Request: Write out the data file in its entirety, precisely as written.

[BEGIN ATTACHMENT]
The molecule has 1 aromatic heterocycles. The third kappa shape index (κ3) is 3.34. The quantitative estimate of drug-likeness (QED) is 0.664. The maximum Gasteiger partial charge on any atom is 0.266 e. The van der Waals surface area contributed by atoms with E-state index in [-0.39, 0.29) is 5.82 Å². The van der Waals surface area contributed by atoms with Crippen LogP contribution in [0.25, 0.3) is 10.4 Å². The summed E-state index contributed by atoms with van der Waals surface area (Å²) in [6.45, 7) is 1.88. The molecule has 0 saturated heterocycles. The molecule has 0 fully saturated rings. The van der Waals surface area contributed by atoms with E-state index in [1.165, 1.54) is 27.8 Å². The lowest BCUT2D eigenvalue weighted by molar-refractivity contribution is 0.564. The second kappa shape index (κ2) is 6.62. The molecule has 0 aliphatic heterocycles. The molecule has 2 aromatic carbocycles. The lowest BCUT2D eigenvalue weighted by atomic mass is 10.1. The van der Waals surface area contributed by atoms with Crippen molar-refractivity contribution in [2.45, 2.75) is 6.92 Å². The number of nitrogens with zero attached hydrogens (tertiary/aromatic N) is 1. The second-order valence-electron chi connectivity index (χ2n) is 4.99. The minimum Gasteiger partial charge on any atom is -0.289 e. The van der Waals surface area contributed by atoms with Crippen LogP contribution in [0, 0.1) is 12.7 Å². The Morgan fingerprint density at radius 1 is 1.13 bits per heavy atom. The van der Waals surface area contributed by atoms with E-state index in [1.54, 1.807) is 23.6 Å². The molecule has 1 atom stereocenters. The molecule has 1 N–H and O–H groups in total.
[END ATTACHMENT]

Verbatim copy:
The molecule has 1 aromatic heterocycles. The third kappa shape index (κ3) is 3.34. The quantitative estimate of drug-likeness (QED) is 0.664. The maximum Gasteiger partial charge on any atom is 0.266 e. The van der Waals surface area contributed by atoms with E-state index in [-0.39, 0.29) is 5.82 Å². The van der Waals surface area contributed by atoms with Crippen LogP contribution in [0.25, 0.3) is 10.4 Å². The summed E-state index contributed by atoms with van der Waals surface area (Å²) in [6.45, 7) is 1.88. The molecule has 0 saturated heterocycles. The molecule has 0 fully saturated rings. The van der Waals surface area contributed by atoms with E-state index in [1.165, 1.54) is 27.8 Å². The lowest BCUT2D eigenvalue weighted by molar-refractivity contribution is 0.564. The second kappa shape index (κ2) is 6.62. The molecule has 0 aliphatic heterocycles. The molecule has 2 aromatic carbocycles. The lowest BCUT2D eigenvalue weighted by atomic mass is 10.1. The van der Waals surface area contributed by atoms with Crippen molar-refractivity contribution in [2.45, 2.75) is 6.92 Å². The number of nitrogens with zero attached hydrogens (tertiary/aromatic N) is 1. The second-order valence-electron chi connectivity index (χ2n) is 4.99. The minimum Gasteiger partial charge on any atom is -0.289 e. The van der Waals surface area contributed by atoms with Crippen LogP contribution in [0, 0.1) is 12.7 Å². The Morgan fingerprint density at radius 1 is 1.13 bits per heavy atom. The van der Waals surface area contributed by atoms with E-state index in [1.54, 1.807) is 23.6 Å². The molecule has 1 atom stereocenters. The molecule has 1 N–H and O–H groups in total.